The leaders of science throughout history have come from affluent backgrounds in Western cultures. This trend is not a coincidence, but rather supports the notion that science exists as a societal and cultural structure. It is a school of thought and practices that are held in high regard by a specific group of people in a geographic area.

Anthropologists define culture as “the full range of learned human behaviors.” Culture is integrated, patterned, and an elaboration on natural biological urges. The concept of science fits neatly into this definition. Curiosity is a natural biological urge in humans as a result of being self-aware creatures. We tend to seek answers to questions and we are naturally intrigued by exploration. Science is the learned behavior that responds to our curiosity in Western culture. In school we are taught from a young age to follow a certain procedure when executing scientific experiments, and then taught to support our ideas with evidence in writing. The universal scientific method is a pattern of behavior that organizes our curiosity into a structure within culture.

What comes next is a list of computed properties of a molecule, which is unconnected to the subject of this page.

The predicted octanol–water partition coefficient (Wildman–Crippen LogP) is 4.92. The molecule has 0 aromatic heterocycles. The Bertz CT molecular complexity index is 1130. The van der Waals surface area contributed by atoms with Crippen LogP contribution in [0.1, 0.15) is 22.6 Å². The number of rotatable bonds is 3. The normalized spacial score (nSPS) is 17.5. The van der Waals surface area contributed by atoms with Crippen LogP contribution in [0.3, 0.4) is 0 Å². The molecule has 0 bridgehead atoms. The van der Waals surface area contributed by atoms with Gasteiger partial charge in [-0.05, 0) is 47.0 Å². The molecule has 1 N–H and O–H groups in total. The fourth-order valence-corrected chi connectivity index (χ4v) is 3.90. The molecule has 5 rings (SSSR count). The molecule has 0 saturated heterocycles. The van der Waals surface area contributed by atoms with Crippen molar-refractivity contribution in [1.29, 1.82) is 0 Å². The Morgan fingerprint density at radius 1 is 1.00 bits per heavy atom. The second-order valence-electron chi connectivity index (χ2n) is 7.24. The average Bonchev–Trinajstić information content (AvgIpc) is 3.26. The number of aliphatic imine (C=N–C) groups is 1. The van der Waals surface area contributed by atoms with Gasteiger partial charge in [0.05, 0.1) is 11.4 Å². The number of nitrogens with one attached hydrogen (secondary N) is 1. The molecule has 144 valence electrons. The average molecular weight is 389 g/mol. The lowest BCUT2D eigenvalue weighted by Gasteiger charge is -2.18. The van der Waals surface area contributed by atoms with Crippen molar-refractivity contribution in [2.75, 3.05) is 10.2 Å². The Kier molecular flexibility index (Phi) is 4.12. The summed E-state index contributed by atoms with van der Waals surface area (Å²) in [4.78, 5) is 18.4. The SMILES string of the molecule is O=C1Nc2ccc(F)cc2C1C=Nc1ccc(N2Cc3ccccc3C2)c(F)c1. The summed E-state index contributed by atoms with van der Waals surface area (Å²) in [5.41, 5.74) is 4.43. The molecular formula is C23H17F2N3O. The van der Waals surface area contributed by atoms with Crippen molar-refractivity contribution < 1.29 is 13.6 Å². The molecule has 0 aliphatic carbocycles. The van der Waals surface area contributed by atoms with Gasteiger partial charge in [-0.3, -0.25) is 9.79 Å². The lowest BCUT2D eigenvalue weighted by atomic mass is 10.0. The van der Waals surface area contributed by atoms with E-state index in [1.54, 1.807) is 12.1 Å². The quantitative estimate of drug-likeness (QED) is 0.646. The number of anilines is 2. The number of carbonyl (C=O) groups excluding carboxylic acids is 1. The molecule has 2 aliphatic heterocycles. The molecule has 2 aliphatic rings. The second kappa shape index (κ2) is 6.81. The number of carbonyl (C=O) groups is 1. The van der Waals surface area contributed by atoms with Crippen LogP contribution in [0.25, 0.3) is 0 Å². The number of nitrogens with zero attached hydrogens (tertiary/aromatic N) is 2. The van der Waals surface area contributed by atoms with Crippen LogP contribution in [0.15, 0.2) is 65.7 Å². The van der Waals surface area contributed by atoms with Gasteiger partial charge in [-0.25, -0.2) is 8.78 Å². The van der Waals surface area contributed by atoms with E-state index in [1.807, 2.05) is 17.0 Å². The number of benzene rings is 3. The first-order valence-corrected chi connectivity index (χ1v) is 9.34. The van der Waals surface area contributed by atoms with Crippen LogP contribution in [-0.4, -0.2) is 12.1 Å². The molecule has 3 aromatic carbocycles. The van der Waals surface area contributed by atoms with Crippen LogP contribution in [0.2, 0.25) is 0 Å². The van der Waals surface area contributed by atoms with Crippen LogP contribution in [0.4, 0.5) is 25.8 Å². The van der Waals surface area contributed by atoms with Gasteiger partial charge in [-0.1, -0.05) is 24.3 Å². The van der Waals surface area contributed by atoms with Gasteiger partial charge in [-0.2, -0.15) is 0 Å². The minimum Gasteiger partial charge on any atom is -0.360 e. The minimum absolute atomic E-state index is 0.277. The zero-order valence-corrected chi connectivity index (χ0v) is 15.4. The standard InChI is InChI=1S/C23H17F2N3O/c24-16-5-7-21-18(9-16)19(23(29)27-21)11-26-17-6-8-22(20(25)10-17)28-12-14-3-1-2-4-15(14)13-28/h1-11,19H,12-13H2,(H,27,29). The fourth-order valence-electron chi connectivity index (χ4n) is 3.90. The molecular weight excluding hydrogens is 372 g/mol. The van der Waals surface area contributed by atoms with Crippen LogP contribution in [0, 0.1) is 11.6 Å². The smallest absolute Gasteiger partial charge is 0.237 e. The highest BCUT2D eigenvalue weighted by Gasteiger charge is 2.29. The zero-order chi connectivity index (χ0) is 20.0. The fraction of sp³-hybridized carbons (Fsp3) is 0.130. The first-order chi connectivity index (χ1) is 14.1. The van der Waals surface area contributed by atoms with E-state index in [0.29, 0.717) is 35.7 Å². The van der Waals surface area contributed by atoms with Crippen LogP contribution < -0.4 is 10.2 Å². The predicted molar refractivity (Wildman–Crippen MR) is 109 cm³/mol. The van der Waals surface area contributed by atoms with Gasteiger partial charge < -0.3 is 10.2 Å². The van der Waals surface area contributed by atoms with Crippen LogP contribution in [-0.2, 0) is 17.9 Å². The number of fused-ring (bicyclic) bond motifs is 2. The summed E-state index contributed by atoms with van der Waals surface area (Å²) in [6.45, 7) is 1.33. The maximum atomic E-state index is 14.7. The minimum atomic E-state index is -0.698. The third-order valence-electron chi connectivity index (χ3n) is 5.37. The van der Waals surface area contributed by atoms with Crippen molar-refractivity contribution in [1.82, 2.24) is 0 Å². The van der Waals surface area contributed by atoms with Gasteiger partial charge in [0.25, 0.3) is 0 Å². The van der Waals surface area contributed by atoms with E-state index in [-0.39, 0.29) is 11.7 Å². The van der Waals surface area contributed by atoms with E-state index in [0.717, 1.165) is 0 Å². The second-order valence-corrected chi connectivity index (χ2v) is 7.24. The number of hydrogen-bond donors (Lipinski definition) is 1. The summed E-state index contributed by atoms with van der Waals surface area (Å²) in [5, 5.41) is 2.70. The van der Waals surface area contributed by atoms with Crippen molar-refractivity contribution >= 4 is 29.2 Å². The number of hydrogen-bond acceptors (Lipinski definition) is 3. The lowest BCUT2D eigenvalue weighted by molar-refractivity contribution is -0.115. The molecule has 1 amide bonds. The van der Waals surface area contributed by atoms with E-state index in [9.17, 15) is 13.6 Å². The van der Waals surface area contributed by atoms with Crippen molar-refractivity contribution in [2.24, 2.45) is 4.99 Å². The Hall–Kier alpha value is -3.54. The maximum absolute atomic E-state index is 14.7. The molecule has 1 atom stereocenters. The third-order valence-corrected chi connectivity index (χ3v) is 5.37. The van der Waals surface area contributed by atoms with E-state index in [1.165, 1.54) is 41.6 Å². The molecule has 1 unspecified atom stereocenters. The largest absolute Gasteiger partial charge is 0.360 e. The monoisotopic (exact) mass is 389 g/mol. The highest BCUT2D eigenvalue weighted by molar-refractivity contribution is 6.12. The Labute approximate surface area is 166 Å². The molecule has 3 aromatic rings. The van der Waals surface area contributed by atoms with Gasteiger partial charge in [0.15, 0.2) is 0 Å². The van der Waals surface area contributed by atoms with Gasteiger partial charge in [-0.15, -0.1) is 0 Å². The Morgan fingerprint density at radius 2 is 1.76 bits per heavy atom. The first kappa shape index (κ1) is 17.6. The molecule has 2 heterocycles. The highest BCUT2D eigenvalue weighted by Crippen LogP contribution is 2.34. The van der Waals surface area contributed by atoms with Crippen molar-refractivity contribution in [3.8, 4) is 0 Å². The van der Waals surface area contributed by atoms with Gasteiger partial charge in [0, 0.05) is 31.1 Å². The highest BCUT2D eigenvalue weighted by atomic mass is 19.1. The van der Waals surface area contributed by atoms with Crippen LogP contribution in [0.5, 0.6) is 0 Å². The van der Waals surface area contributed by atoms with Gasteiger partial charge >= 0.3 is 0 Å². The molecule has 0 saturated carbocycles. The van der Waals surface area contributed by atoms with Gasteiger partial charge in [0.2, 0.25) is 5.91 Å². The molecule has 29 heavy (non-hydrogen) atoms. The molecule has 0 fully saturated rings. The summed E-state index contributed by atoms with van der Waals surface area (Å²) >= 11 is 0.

Science also cannot be separated from culture because it is not a priority on a global scale. Only the affluent have the time, security, and resources to make significant contributions to or engage in the scientific community. Tracing Maslow’s hierarchy of needs, science falls within the uppermost levels of the pyramid: with esteem and self-actualization. According to the pyramid, only those who have achieved their most basic physiological needs, feel safe and comfortable, and have a sense of belonging within the society can reach the levels where science exists in it’s accepted form. In most parts of the world, humans have been able to rise above those bottom three levels, and thus their cultures do not place much emphasis on science.

Because many people in Western culture are capable of reaching overall security, the principles and practices of science can thrive in our culture. However, science can not be perceived as an institution that everyone has access to, but rather should be viewed as a privilege and used to help the society that generated it.